• Dark chocolate helps protect your heart, blood, and brain! To get the full health benefits of chocolate, choose at least 85% cocoa content or higher. The higher percentage makes the chocolate more bitter, but those bitter compounds, called polyphenols, are antioxidants that provide several health benefits. Many people prefer very dark chocolate!
  • Polyphenols help prevent heart disease by maintaining healthy blood pressure levels, keeping vessels flexible and allowing the blood in our body to flow easier (good circulation), and reducing inflammation. In addition, they help control blood sugar levels, lower cancer risk, and boost immunity. Polyphenols also promote good digestion.  
  • Cocoa is a great source of magnesium. We need magnesium for good health! For strong bones, healthy teeth, and as a building block for proteins within the body.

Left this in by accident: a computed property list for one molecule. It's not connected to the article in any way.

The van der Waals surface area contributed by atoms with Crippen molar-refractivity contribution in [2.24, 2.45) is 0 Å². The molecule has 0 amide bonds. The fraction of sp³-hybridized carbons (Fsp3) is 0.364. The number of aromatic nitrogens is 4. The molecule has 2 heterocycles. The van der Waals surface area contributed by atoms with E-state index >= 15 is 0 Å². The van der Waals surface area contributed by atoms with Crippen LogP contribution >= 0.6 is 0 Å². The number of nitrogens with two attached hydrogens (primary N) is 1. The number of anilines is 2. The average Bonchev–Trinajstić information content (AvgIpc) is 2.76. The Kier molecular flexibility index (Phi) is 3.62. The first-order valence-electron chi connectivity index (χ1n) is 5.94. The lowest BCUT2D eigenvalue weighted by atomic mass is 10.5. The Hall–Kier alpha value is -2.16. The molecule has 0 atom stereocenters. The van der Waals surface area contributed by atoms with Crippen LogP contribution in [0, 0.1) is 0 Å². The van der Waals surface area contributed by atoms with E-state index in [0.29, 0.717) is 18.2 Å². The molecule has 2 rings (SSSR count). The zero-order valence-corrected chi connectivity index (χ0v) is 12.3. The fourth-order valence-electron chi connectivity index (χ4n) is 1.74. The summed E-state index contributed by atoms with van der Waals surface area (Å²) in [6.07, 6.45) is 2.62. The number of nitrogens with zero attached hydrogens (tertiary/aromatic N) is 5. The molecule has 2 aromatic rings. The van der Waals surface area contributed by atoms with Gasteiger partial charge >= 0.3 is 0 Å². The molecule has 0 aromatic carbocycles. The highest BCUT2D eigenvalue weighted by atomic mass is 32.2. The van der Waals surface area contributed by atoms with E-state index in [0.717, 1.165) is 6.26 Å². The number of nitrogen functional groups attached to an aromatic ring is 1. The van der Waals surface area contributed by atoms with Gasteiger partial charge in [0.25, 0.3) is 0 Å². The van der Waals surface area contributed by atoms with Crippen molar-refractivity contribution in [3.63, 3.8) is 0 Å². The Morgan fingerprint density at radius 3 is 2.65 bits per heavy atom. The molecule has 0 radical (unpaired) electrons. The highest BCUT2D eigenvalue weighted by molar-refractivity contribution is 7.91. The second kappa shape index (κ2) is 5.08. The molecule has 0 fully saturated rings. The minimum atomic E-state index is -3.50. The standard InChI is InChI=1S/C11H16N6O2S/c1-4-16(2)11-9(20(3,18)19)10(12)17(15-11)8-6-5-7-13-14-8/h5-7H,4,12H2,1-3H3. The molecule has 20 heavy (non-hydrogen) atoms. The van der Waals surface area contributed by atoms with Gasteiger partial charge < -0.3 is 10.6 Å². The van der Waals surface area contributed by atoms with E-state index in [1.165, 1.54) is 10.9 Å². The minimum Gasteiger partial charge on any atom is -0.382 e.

• Cocoa can protect our teeth?! Cacao contains antibacterial elements that fight tooth decay. However, this is true with unsweetened cocoa only, as most mass-produced chocolate has a lot of sugar. We know what sugar does to our teeth—it causes decay! 
  • One study has shown that the smell of chocolate may actually relax you by increasing theta waves in the brain!

History of Chocolate Sauce!

Photo by Africa Studio/
  • Chocolate syrup was first produced commercially by the Hershey Company in 1926. However, it is believed that some pharmacists in the late 1800s created their own chocolate syrups using Hershey's cocoa to help mask the taste of some medicines. 
  • Chocolate sauce or syrup is a dessert topping made from cocoa powder, sugar, and water. As a thinner syrup, you can blend it with milk or ice cream to make chocolate milk or a milkshake or drizzle it on ice cream, fruit, crepes, waffles, or cakes. As a thicker sauce, you can heat it to dip churros into or add some to the bottom of a thick sundae glass and add ice cream to make a hot fudge sundae!

Let's Learn About Peru!

Photo by Ruslana Iurchenko/
  • Peru is the third largest country on the South American continent, after Brazil and Argentina. It is on the western coast, next to the Pacific Ocean.